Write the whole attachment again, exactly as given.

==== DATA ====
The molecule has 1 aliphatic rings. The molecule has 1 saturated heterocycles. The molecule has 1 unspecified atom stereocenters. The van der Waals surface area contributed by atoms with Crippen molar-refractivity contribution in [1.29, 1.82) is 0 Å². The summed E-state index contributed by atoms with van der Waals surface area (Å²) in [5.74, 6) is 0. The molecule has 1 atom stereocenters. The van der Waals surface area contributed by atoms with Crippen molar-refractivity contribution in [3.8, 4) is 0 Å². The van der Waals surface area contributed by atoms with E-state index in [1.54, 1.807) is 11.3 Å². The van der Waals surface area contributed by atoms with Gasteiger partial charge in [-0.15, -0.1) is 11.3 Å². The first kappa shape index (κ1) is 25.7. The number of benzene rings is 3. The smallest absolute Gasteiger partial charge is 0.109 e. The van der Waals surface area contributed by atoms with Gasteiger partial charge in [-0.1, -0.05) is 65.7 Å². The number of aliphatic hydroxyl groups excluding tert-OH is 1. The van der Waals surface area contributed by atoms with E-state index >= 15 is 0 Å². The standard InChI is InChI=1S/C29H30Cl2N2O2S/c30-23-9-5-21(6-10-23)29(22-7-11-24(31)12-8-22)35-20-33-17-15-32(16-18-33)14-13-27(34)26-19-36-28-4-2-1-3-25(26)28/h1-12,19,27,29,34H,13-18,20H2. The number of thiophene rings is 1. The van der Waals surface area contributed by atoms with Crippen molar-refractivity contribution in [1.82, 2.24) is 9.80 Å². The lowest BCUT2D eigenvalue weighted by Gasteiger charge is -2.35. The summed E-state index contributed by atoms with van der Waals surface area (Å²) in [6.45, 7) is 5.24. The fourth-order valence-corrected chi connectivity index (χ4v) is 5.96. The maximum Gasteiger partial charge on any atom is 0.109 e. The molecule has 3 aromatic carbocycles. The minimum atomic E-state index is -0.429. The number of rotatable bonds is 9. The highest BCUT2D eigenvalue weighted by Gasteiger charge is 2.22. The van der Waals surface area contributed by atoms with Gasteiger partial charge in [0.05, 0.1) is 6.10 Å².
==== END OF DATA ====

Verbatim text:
The molecule has 1 aliphatic rings. The molecule has 1 saturated heterocycles. The molecule has 1 unspecified atom stereocenters. The van der Waals surface area contributed by atoms with Crippen molar-refractivity contribution in [1.29, 1.82) is 0 Å². The summed E-state index contributed by atoms with van der Waals surface area (Å²) in [5.74, 6) is 0. The molecule has 1 atom stereocenters. The van der Waals surface area contributed by atoms with Crippen molar-refractivity contribution in [3.8, 4) is 0 Å². The van der Waals surface area contributed by atoms with E-state index in [1.54, 1.807) is 11.3 Å². The van der Waals surface area contributed by atoms with Gasteiger partial charge in [-0.15, -0.1) is 11.3 Å². The first kappa shape index (κ1) is 25.7. The number of benzene rings is 3. The smallest absolute Gasteiger partial charge is 0.109 e. The van der Waals surface area contributed by atoms with Gasteiger partial charge in [-0.1, -0.05) is 65.7 Å². The number of aliphatic hydroxyl groups excluding tert-OH is 1. The van der Waals surface area contributed by atoms with E-state index >= 15 is 0 Å². The standard InChI is InChI=1S/C29H30Cl2N2O2S/c30-23-9-5-21(6-10-23)29(22-7-11-24(31)12-8-22)35-20-33-17-15-32(16-18-33)14-13-27(34)26-19-36-28-4-2-1-3-25(26)28/h1-12,19,27,29,34H,13-18,20H2. The number of thiophene rings is 1. The van der Waals surface area contributed by atoms with Crippen molar-refractivity contribution in [1.82, 2.24) is 9.80 Å². The lowest BCUT2D eigenvalue weighted by Gasteiger charge is -2.35. The summed E-state index contributed by atoms with van der Waals surface area (Å²) in [6.45, 7) is 5.24. The fourth-order valence-corrected chi connectivity index (χ4v) is 5.96. The maximum Gasteiger partial charge on any atom is 0.109 e. The molecule has 3 aromatic carbocycles. The minimum atomic E-state index is -0.429. The number of rotatable bonds is 9. The highest BCUT2D eigenvalue weighted by Gasteiger charge is 2.22. The van der Waals surface area contributed by atoms with Gasteiger partial charge in [0.05, 0.1) is 6.10 Å².